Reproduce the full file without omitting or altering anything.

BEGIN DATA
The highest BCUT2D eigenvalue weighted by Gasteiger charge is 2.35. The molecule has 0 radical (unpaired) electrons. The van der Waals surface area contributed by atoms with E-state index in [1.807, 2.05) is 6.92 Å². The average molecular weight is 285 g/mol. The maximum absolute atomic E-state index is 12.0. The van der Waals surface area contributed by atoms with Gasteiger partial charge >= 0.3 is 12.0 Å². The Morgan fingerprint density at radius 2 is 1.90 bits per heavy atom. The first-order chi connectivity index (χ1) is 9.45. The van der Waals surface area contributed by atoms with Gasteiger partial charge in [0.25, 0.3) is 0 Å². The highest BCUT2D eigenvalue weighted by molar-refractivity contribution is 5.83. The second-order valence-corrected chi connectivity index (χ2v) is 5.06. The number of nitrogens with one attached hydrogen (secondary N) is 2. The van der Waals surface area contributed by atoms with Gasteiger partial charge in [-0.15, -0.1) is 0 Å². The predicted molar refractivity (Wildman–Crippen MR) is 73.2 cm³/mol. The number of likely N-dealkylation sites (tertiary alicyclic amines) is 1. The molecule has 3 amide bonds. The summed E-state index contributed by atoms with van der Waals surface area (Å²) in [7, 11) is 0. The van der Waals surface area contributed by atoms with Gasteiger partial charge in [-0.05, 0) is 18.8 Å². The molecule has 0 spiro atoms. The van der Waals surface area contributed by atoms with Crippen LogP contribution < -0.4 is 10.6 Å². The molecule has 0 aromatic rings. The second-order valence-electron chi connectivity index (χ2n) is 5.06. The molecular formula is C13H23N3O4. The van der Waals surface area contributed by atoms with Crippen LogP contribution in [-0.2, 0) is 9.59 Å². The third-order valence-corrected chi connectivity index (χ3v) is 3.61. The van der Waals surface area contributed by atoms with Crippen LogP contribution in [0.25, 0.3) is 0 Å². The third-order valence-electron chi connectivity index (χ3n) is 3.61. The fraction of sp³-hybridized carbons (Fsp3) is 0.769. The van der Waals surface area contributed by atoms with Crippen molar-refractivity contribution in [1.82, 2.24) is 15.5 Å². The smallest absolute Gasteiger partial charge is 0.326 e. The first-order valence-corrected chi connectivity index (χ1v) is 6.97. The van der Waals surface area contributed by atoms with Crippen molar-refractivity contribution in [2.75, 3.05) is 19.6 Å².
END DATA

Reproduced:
The highest BCUT2D eigenvalue weighted by Gasteiger charge is 2.35. The molecule has 0 radical (unpaired) electrons. The van der Waals surface area contributed by atoms with E-state index in [1.807, 2.05) is 6.92 Å². The average molecular weight is 285 g/mol. The maximum absolute atomic E-state index is 12.0. The van der Waals surface area contributed by atoms with Gasteiger partial charge >= 0.3 is 12.0 Å². The Morgan fingerprint density at radius 2 is 1.90 bits per heavy atom. The first-order chi connectivity index (χ1) is 9.45. The van der Waals surface area contributed by atoms with Gasteiger partial charge in [0.25, 0.3) is 0 Å². The highest BCUT2D eigenvalue weighted by molar-refractivity contribution is 5.83. The second-order valence-corrected chi connectivity index (χ2v) is 5.06. The number of nitrogens with one attached hydrogen (secondary N) is 2. The van der Waals surface area contributed by atoms with Gasteiger partial charge in [-0.15, -0.1) is 0 Å². The predicted molar refractivity (Wildman–Crippen MR) is 73.2 cm³/mol. The number of likely N-dealkylation sites (tertiary alicyclic amines) is 1. The molecule has 3 amide bonds. The summed E-state index contributed by atoms with van der Waals surface area (Å²) in [7, 11) is 0. The van der Waals surface area contributed by atoms with Gasteiger partial charge in [-0.05, 0) is 18.8 Å². The molecule has 0 spiro atoms. The van der Waals surface area contributed by atoms with Crippen LogP contribution < -0.4 is 10.6 Å². The molecule has 0 aromatic rings. The second-order valence-electron chi connectivity index (χ2n) is 5.06. The molecular formula is C13H23N3O4. The van der Waals surface area contributed by atoms with Crippen LogP contribution in [-0.2, 0) is 9.59 Å². The third-order valence-corrected chi connectivity index (χ3v) is 3.61. The van der Waals surface area contributed by atoms with Crippen LogP contribution in [0.25, 0.3) is 0 Å². The third-order valence-electron chi connectivity index (χ3n) is 3.61. The fraction of sp³-hybridized carbons (Fsp3) is 0.769. The van der Waals surface area contributed by atoms with Crippen molar-refractivity contribution in [1.82, 2.24) is 15.5 Å². The smallest absolute Gasteiger partial charge is 0.326 e. The first-order valence-corrected chi connectivity index (χ1v) is 6.97. The van der Waals surface area contributed by atoms with Crippen molar-refractivity contribution in [2.75, 3.05) is 19.6 Å².